“Alright, man. Do you use Cash App, Zelle, or something?”
“Dealers choice. You know the name,” his panache and smile returned.
He answered in a sing-song manner, “That’s right.” 
As I leaned to pull my phone out of my pants pocket, the sleeve of my shirt rose past my wrist. S.O.S. saw a rash and said, “I got a topical for that there. CBD. Clear it up in a week.”
I looked at my wrist and said, “I don’t doubt it. Let me have that and another allergy vial for tomorrow.”
He looked me up and down, then replied distrustfully, “What do you need another vial for?”
“Cause I finished the one from last night,”
S.O.S. rounded the table and aggressively grabbed my arm. His speed and urgency triggered a response that left me frozen as I watched him roll up my sleeve.
“Dude! I said a drop!”
I couldn’t believe what I was seeing. My arm was covered in the same mucus from earlier, except beneath the thin peeling layer of my brown skin, I could see moss-green scales.
“What the f—!“ I couldn’t free the word from my mouth. 
“Chill out, bro, and answer my questions honestly. Do you understand? Honestly.”
I timorously nodded as S.O.S. pulled me away from any wandering eyes. 
“What did you do today? No lies.”
I stammered, struggling to say, “I woke up and ate breakfast with my girlfriend.”
“Did you eat a lot?” 
I watched as he cycled between my eyes and arm, ping-ponging between the two— searching for something.
“What?” I responded, perplexed.
“How much did you eat!” he said in a contained shout, looking around.
“I was hungry.” He looked into my eyes and then back to my arm.
“That’s one,” he whispered pensively. He turned to my eyes and asked, “You and your girl? Y’all fuck today?”
“Y…Yeah, what’s going on, man?”
“That’s two,” he mumbled, something unintelligible.
“Just now. You wanted the vial. What were you going to do with it? Be honest, bro!” 
“Nothing,” as the words escaped from my mouth, fragments of the mucus hardened and fell to the ground, and I screamed. The mucus layer made the scales look moss green, but once peeled away, their hue was a scaly olive-colored– snake skin.
“Be honest, bro!”
“I was going to sell it. I was going to try to shop it around. I was—”
“That’s three.”
A police officer sauntered over; his presence was authoritative in combination with his menacing grimace. I would have felt concerned for S.O.S. if not for my arm and the vortex of questions that consumed my mind.
“Is everything okay here?”
S.O.S. released his grip, and I gathered myself, adjusting my suit and tie, compartmentalizing the anxiety, and focusing on S.O.S. and my safety.
“I’m just a little under the weather and stumbled. This gentleman was helping me. I appreciate your concern, officer.” I tried to keep my composure in front of the cop, hoping he would move on.
“Not you, he leaned to his right and looked past me, S.O.S., are you okay? Is this man bothering you?”
Dumbfounded, I turned and looked at S.O.S. as he shoved me toward the police officer. It was assault.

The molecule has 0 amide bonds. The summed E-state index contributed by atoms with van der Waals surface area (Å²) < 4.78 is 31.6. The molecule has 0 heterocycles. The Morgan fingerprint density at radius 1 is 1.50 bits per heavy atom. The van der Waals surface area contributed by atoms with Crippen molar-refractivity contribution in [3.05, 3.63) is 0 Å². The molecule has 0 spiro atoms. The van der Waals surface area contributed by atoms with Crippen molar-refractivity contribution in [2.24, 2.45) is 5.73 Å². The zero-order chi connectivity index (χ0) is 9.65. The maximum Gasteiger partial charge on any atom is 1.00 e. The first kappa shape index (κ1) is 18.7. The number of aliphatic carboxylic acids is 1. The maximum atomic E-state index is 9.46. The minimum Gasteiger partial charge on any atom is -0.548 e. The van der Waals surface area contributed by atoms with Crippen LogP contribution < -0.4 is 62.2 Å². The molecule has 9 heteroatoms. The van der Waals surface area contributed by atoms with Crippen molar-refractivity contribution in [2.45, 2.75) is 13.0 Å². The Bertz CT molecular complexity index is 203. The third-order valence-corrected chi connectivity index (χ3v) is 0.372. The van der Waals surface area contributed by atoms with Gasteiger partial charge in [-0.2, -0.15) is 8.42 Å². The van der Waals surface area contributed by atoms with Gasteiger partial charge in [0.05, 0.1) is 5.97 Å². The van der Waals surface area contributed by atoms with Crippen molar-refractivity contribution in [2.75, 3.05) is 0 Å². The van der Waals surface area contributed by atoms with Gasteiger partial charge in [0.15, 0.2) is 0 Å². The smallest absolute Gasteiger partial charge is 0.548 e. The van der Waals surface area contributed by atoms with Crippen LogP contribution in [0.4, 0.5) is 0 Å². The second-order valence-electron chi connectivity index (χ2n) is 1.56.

“Nah, Teddy, this bamma drank all the oil,'' he said, shoving me again. I stumbled backward into the cop's arm.
“Fuck,” Officer Teddy’s nostrils flared, and his posture changed.
“What do you need me to do, S.O.S.?”
“Lock him up somewhere ‘til I can figure something out.”
With a nod, Officer Teddy casually approached me and said, “Alright, sir, you’re going to have to come with me.”
I didn’t know what possessed me as the officer grabbed my arm; under normal circumstances, I’d have been compliant, but paranoia overcame me as I watched the camaraderie between the pair. As he reached for his handcuffs, I took a wild swing and punched Officer Teddy into S.O.S.’s table, knocking over the nicknacks, incense, and oils. 
“Bro, what are you doing?!” S.O.S. exclaimed with his arms stretched toward the police officer. 
I could feel my senses heightened and tasted iron in the air, which I attributed to my fight-or-flight instincts. A visibly stunned Officer Teddy stood with blood seeping out of his nose. He clumsily lunged toward me as he tried to get his bearings. I stumbled back into an elderly woman; I turned and apologized, only to see a horrified look on her face as she fell to the ground, shrieking in fear. Her cold cries slid along my skin as a crowd gathered. S.O.S. rushed toward me, grabbed my suit's lapel, and whispered, “Run. Run. I’ll find you later, I’ll find you, go!” I didn’t have reason to trust him, but I knew he was right— so I ran. 
I took off running down the metro escalator, hopped over the fare gate, and sat nervously on the train, waiting for my stop. I needed to seek refuge— physically and emotionally. I needed to be in the cocoon-like my mother used to say. I want the feeling of comfort and safety I had watching Johnny Bravo next to that humidifier. I needed to be near Angela— her voice and presence would calm me down. 
At my stop, I ran up the escalator into the light. The dim lighting of the train was easier to absorb; on the surface, the sun’s shine assaulted my eyes; my vision was blurry and myopic. My neighborhood bombarded my sense of taste and smell. A crude bouquet of street meat, sewage, bus fumes, perfumes and colognes, and cherry blossoms was concentrated beneath my palate. In addition to that, I felt my legs giving out from under me as people dodged my stumbling down the street.